Recently, Google announced that they are changing the way they index sites, with more changes to come in the near future. But what does this actually mean and what impact does it have on SEO?
Many people are aware of the changes made by Google and the importance of a mobile friendly site, but they don’t actually know the impact this indexing will have on their SEO.
Without a full understanding, it is difficult to prepare for what these changes have in store. So take a look below at some of the ways mobile first indexing will impact your SEO:
1. Mobile first is more than just user friendliness
The first thing to clear up is that mobile first indexing is more than simply ensuring user friendliness. It is also about convenience and knowing how to satisfy user intent.
People use mobile devices in a different way in comparison to desktops, there are different search patterns that emerge. Therefore it is important to think about whether a query demands a short or longer answer.
For example, if someone is searching for a live sports score, they are looking for a quick answer and do not want to wade through extended pieces of content to find the score.
But if a user was searching for the match review after a sporting game, they are more likely looking for a longer answer with more details about what happened in the game.
Not only do you actually have to provide the information users are looking for, but it has to be easy for them to find as well. If users are looking for a longer answer, it is still a good idea to provide a quick summary at the top of the key learning’s.
2. Mobile first requires different content
Obviously you cannot make general assumptions about the type of content that works ideally for mobile first indexing because every industry is different and there are too many variables that come into play.
As well as this, every search query by a user is slightly different. Below are some of the common kinds of search queries:
- Local search queries
- Long tail queries
- How do I…queries
- Informational queries (for example, which team won the…)
All of these queries can be answered differently by a wide variety of websites. How each website displays the information will determine how long a user stays on their website.
It is never a good idea to generalise and think that Google favours shorter content because this is what mobile users have a preference towards. Instead, you need to think about the type of question the user needs solving and how you are going to provide that answer to them.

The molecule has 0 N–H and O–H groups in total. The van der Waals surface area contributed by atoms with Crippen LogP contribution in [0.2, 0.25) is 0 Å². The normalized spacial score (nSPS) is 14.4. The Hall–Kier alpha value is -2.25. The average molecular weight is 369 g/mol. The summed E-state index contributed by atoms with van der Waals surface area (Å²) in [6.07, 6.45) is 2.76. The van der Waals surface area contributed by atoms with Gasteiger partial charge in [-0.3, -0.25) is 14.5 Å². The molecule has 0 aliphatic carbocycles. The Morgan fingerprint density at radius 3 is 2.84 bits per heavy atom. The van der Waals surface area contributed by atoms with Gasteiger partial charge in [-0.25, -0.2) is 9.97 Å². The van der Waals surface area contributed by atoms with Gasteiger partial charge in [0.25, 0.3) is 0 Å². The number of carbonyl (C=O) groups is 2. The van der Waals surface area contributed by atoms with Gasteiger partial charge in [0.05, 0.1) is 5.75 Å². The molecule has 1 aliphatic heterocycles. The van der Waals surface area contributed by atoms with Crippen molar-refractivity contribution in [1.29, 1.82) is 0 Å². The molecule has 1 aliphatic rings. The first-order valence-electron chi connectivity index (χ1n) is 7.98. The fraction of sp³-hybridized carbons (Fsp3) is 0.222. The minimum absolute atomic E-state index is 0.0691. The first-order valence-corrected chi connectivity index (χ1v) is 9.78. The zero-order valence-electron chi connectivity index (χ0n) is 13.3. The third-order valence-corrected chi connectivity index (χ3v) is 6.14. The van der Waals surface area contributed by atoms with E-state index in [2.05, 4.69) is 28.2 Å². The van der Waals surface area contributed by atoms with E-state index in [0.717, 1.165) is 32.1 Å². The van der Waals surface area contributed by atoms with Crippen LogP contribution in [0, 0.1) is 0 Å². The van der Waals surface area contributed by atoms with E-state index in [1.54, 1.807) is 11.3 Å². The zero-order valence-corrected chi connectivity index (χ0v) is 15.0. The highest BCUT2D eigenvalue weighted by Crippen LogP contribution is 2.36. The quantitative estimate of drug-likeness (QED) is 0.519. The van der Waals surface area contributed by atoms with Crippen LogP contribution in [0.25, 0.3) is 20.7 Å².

3. Time has a significant impact on user intent
The time of day will impact which device users are on and the type of demands they are making. Mobile adds another level of intent to queries made by users.
So how does time really impact user intent? Well, the time a query is searched can have an influence on what specific device being used and this gives off more information about the needs of the user. This can be in relation to convenience, speed and type of information needs.
Google’s own research explains that mobile usage is ahead of desktop in the early hours of the morning. Then as people usually head into work, desktop usage takes over from mobile. Mobile then re-takes over in the late afternoon as people leave work and head home.
This change adds to the difficulty of staying relevant. This is because your website needs to be relevant to a user searching for something on a certain device at a certain time during the day and you need to solve the questions asked by the needs of those individuals.
4. Look to satisfy as many users as possible
When trying to identify the issue users are looking to solve, it usually leads to multiple answers. There are lots of different types of sites out there, all answering the same problem that users have.
According to SEO Shark the SEO Sydney gurus, when there are multiple sites about a similar thing, it shows that there is multiple problems users are seeking answers to. This is where Google steps in and orders these websites into most popular and in tune with what the user searched for, i.e. the answer that satisfies as many users as possible.
If you are doing your research and want to see the kind of answer you need to give on a certain page, be sure to take a look at the top 10 listings on Google and how they answer the question. They are obviously doing something right and appealing to a wide audience base.
This will sometimes mean that it is usually mobile users that are searching for something and short form content will prevail. Whereas sometimes it can be a more even split where users prefer longer, more in depth content.
There is nothing to be alarmed of when it comes to the mobile first indexing. There is just another layer added and you need to be aware that the search patterns for mobile users is different to that of desktop users.